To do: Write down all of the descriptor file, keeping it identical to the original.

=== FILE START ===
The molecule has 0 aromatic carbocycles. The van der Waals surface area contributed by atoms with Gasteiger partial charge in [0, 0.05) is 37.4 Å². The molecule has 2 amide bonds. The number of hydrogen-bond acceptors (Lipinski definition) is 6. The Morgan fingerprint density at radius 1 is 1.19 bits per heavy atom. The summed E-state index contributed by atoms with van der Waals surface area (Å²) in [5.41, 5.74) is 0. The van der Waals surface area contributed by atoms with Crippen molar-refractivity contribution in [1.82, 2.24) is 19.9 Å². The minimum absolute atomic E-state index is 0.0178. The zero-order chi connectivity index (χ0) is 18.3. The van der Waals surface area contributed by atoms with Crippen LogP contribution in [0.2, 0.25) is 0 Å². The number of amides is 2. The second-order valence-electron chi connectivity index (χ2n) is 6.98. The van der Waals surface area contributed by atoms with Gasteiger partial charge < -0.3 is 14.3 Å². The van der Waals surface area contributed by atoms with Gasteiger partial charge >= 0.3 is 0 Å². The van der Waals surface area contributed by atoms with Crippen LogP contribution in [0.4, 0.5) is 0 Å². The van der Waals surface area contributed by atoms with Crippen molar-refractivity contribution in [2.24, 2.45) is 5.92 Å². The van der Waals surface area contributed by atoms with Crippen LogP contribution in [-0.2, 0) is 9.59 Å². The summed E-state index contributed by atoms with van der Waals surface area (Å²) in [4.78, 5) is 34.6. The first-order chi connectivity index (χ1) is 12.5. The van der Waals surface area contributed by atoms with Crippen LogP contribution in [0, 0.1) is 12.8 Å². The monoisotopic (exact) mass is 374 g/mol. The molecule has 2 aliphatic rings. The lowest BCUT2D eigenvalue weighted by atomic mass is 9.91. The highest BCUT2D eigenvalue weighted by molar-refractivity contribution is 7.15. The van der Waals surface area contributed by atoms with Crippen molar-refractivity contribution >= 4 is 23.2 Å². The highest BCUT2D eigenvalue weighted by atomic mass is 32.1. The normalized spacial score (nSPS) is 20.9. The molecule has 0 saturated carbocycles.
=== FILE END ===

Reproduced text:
The molecule has 0 aromatic carbocycles. The van der Waals surface area contributed by atoms with Gasteiger partial charge in [0, 0.05) is 37.4 Å². The molecule has 2 amide bonds. The number of hydrogen-bond acceptors (Lipinski definition) is 6. The Morgan fingerprint density at radius 1 is 1.19 bits per heavy atom. The summed E-state index contributed by atoms with van der Waals surface area (Å²) in [5.41, 5.74) is 0. The van der Waals surface area contributed by atoms with Crippen molar-refractivity contribution in [1.82, 2.24) is 19.9 Å². The minimum absolute atomic E-state index is 0.0178. The zero-order chi connectivity index (χ0) is 18.3. The van der Waals surface area contributed by atoms with Crippen LogP contribution in [0.2, 0.25) is 0 Å². The number of amides is 2. The second-order valence-electron chi connectivity index (χ2n) is 6.98. The van der Waals surface area contributed by atoms with Gasteiger partial charge < -0.3 is 14.3 Å². The van der Waals surface area contributed by atoms with Gasteiger partial charge >= 0.3 is 0 Å². The van der Waals surface area contributed by atoms with Crippen LogP contribution in [0.4, 0.5) is 0 Å². The van der Waals surface area contributed by atoms with Crippen molar-refractivity contribution in [2.24, 2.45) is 5.92 Å². The van der Waals surface area contributed by atoms with Crippen LogP contribution in [-0.2, 0) is 9.59 Å². The summed E-state index contributed by atoms with van der Waals surface area (Å²) in [4.78, 5) is 34.6. The first-order chi connectivity index (χ1) is 12.5. The van der Waals surface area contributed by atoms with Crippen LogP contribution in [0, 0.1) is 12.8 Å². The monoisotopic (exact) mass is 374 g/mol. The molecule has 2 aliphatic rings. The lowest BCUT2D eigenvalue weighted by atomic mass is 9.91. The highest BCUT2D eigenvalue weighted by molar-refractivity contribution is 7.15. The van der Waals surface area contributed by atoms with Crippen molar-refractivity contribution >= 4 is 23.2 Å². The highest BCUT2D eigenvalue weighted by atomic mass is 32.1. The normalized spacial score (nSPS) is 20.9. The molecule has 0 saturated carbocycles.